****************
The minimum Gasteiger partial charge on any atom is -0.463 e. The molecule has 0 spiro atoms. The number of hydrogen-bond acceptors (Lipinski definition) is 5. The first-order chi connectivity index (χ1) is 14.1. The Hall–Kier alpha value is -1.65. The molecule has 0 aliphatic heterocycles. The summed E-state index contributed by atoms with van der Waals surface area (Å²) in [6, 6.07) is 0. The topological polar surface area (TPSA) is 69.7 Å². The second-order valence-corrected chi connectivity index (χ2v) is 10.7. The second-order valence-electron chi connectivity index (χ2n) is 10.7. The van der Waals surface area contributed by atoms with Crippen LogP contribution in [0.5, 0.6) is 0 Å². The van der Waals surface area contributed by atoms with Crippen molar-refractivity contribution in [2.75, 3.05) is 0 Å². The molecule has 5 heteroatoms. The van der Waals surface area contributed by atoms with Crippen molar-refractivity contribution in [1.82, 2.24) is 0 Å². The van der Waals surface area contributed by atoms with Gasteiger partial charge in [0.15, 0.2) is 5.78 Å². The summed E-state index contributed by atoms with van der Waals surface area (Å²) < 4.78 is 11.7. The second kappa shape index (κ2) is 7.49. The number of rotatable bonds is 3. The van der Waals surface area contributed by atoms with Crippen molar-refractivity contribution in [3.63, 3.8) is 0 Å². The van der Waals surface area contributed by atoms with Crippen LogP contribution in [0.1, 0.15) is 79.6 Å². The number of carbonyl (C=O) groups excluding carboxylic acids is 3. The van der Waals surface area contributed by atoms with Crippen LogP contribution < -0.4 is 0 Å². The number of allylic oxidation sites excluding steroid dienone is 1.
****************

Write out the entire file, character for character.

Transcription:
The minimum Gasteiger partial charge on any atom is -0.463 e. The molecule has 0 spiro atoms. The number of hydrogen-bond acceptors (Lipinski definition) is 5. The first-order chi connectivity index (χ1) is 14.1. The Hall–Kier alpha value is -1.65. The molecule has 0 aliphatic heterocycles. The summed E-state index contributed by atoms with van der Waals surface area (Å²) in [6, 6.07) is 0. The topological polar surface area (TPSA) is 69.7 Å². The second-order valence-corrected chi connectivity index (χ2v) is 10.7. The second-order valence-electron chi connectivity index (χ2n) is 10.7. The van der Waals surface area contributed by atoms with Crippen LogP contribution in [0.5, 0.6) is 0 Å². The van der Waals surface area contributed by atoms with Crippen molar-refractivity contribution in [2.75, 3.05) is 0 Å². The molecule has 5 heteroatoms. The van der Waals surface area contributed by atoms with Crippen molar-refractivity contribution in [1.82, 2.24) is 0 Å². The van der Waals surface area contributed by atoms with Gasteiger partial charge in [0.15, 0.2) is 5.78 Å². The summed E-state index contributed by atoms with van der Waals surface area (Å²) < 4.78 is 11.7. The second kappa shape index (κ2) is 7.49. The number of rotatable bonds is 3. The van der Waals surface area contributed by atoms with Crippen molar-refractivity contribution in [3.63, 3.8) is 0 Å². The van der Waals surface area contributed by atoms with Crippen LogP contribution in [0.1, 0.15) is 79.6 Å². The number of carbonyl (C=O) groups excluding carboxylic acids is 3. The van der Waals surface area contributed by atoms with Crippen LogP contribution < -0.4 is 0 Å². The number of allylic oxidation sites excluding steroid dienone is 1.